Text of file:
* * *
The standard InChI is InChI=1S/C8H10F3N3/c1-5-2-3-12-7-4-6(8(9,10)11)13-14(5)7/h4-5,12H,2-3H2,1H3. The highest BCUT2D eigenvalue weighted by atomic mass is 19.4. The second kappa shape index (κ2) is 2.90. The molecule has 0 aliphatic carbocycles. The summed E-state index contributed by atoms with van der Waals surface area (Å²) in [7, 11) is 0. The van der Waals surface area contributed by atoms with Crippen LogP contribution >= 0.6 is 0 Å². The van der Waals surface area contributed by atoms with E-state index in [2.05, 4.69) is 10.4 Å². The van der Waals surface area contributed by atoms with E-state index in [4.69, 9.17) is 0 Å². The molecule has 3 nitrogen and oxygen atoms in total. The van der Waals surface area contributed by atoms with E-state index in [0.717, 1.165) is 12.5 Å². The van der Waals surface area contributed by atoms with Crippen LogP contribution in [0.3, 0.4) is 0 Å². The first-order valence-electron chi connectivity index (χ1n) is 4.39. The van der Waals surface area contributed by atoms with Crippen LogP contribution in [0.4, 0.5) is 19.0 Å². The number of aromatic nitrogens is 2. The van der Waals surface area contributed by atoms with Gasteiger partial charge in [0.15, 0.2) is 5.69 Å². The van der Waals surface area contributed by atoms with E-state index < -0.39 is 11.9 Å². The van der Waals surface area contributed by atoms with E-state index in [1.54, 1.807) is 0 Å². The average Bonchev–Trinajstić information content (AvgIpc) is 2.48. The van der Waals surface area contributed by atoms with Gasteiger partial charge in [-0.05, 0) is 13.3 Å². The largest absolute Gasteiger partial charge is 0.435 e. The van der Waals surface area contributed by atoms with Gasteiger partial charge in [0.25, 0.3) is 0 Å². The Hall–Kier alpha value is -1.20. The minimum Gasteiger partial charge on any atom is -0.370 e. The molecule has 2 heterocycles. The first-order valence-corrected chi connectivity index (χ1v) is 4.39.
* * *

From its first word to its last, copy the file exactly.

The standard InChI is InChI=1S/C8H10F3N3/c1-5-2-3-12-7-4-6(8(9,10)11)13-14(5)7/h4-5,12H,2-3H2,1H3. The highest BCUT2D eigenvalue weighted by atomic mass is 19.4. The second kappa shape index (κ2) is 2.90. The molecule has 0 aliphatic carbocycles. The summed E-state index contributed by atoms with van der Waals surface area (Å²) in [7, 11) is 0. The van der Waals surface area contributed by atoms with Crippen LogP contribution >= 0.6 is 0 Å². The van der Waals surface area contributed by atoms with E-state index in [2.05, 4.69) is 10.4 Å². The van der Waals surface area contributed by atoms with E-state index in [4.69, 9.17) is 0 Å². The molecule has 3 nitrogen and oxygen atoms in total. The van der Waals surface area contributed by atoms with E-state index in [0.717, 1.165) is 12.5 Å². The van der Waals surface area contributed by atoms with Crippen LogP contribution in [0.3, 0.4) is 0 Å². The first-order valence-electron chi connectivity index (χ1n) is 4.39. The van der Waals surface area contributed by atoms with Crippen LogP contribution in [0.4, 0.5) is 19.0 Å². The number of aromatic nitrogens is 2. The van der Waals surface area contributed by atoms with Gasteiger partial charge in [0.15, 0.2) is 5.69 Å². The van der Waals surface area contributed by atoms with E-state index < -0.39 is 11.9 Å². The van der Waals surface area contributed by atoms with E-state index in [1.54, 1.807) is 0 Å². The average Bonchev–Trinajstić information content (AvgIpc) is 2.48. The van der Waals surface area contributed by atoms with Gasteiger partial charge in [-0.05, 0) is 13.3 Å². The largest absolute Gasteiger partial charge is 0.435 e. The van der Waals surface area contributed by atoms with Gasteiger partial charge in [0.25, 0.3) is 0 Å². The Hall–Kier alpha value is -1.20. The minimum Gasteiger partial charge on any atom is -0.370 e. The molecule has 2 heterocycles. The first-order valence-corrected chi connectivity index (χ1v) is 4.39.